There’s an old saying that practice makes perfect; it’s very easy to trot out this old saying every now and again without really thinking about it. Does practice really make perfect? I don’t think so. Of course there is the argument that you would need to define what you meant by perfection and whether perfection is something that can ever be attained; I don’t really want to get into that right now – I want to look at this from a more practical perspective.

I completely agree that practice is important when learning a new skill; mathematics being no exception. You have to practise mathematics by doing mathematics and it takes a lot of hard work and enough time to get good. When you first start learning a skill, whether that’s playing the piano, playing tennis or driving a car, your technique will probably be fairly bad. For some things you will, over time, automatically gravitate towards better and more efficient techniques – from my own experience it’s almost like your brain is sifting through all of the possible ways that you’ve done something and choosing the optimal way on your behalf. I remember this happening when I used to train for the long jump all those years ago – some aspects of my technique just came about automatically and I didn’t have to think about them too much such as the leg shoot at the end of my jump; I didn’t need to consciously learn this – just practise it.

But what about when your brain doesn’t do this automatically or if your brain chooses (on your behalf) a poor technique? Simply rehearsing and practising a skill with a poor technique, no matter how many hours you toil away at it, will only reinforce that poor technique and your progress will quickly grind to a halt. If you don’t realise that you have a poor technique then it may not come to your attention until a later time when someone points it out to you – but it’s surprising how many people will practise something in complete knowledge that they are using a poor technique. In this case practice will not make perfect…no matter how much you practise.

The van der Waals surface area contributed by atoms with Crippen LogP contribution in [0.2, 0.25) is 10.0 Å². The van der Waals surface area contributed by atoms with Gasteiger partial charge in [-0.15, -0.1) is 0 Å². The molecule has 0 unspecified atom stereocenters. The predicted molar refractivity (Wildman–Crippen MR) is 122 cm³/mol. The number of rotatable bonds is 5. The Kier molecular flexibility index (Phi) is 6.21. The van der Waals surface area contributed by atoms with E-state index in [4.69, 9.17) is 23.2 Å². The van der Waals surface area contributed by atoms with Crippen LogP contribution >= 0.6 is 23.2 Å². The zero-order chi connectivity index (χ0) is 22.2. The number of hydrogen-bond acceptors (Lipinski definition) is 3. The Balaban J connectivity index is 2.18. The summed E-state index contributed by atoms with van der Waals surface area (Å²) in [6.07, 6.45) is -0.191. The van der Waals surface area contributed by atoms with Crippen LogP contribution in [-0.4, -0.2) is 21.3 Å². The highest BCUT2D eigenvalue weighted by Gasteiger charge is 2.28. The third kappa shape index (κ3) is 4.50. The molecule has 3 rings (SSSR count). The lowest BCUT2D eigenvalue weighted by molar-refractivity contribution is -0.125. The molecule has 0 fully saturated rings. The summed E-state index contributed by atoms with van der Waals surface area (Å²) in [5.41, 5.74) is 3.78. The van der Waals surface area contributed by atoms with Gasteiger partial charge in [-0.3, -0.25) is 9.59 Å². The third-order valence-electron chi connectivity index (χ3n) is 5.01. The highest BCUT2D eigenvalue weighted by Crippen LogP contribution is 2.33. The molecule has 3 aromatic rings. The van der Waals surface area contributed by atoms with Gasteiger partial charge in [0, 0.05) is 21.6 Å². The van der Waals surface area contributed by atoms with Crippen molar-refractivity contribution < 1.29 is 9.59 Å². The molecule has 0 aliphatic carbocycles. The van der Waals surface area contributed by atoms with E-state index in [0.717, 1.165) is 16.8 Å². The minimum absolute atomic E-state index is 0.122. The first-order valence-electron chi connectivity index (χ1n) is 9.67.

Mathematics is a skill like anything else and as such, to really become confident and competent at mathematics (of any kind) you have to practise – but you have to make the effort to use good techniques and not just fall back on ‘comfortable’ but poor techniques.

Mental arithmetic is a good example of this – particularly in relation to the mantal arithmetic part of QTS Numeracy test. I have provided tuition for many people preparing for the QTS Numeracy test and I think the reason that the majority of them felt that they needed tuition was because of their poor mental arithmetic (MA) skills. The reason that their MA skills are seemingly so poor is because of their technique; it isn’t a good idea to try to do long multiplication or long division in your head using methods that are primarily written methods. I point this out to people and introduce them to more ‘mental arithmetic friendly’ methods of doing calculations – after all they’re wanting to improve their MA skills. This means that they sometimes have to re-condition their brains to use this new technique as a first option when doing mental arithmetic rather than what they have been using until now. But many will choose to ignore what I tell them and continue to practise using their ‘comfortable’ yet poor techniques. The result – well…unfortunately they don’t make much progress. The ones who take on board what I say, are willing to work through the initial discomfort of using the new technique but ultimately make it part of their general approach have much more success.

It’s not just mental arithmetic where I see this – I see it with people learning to solve algebraic equations, trigonometry and problem solving in general. But it also extends into anywhere that a skill of some description is being learned – in all of these cases, just practice alone does not necessarily make perfect. At some point you have to make a conscious change to your technique and approach by learning (or even re-learning) a skill using good (or better) techniques and being motivated to practise these good techniques perfectly each and every time if you want to progress beyond a certain level. I’m certainly not the first person to say this but the saying shouldn’t be “Practice makes perfect” but more “Perfect practice makes perfect”.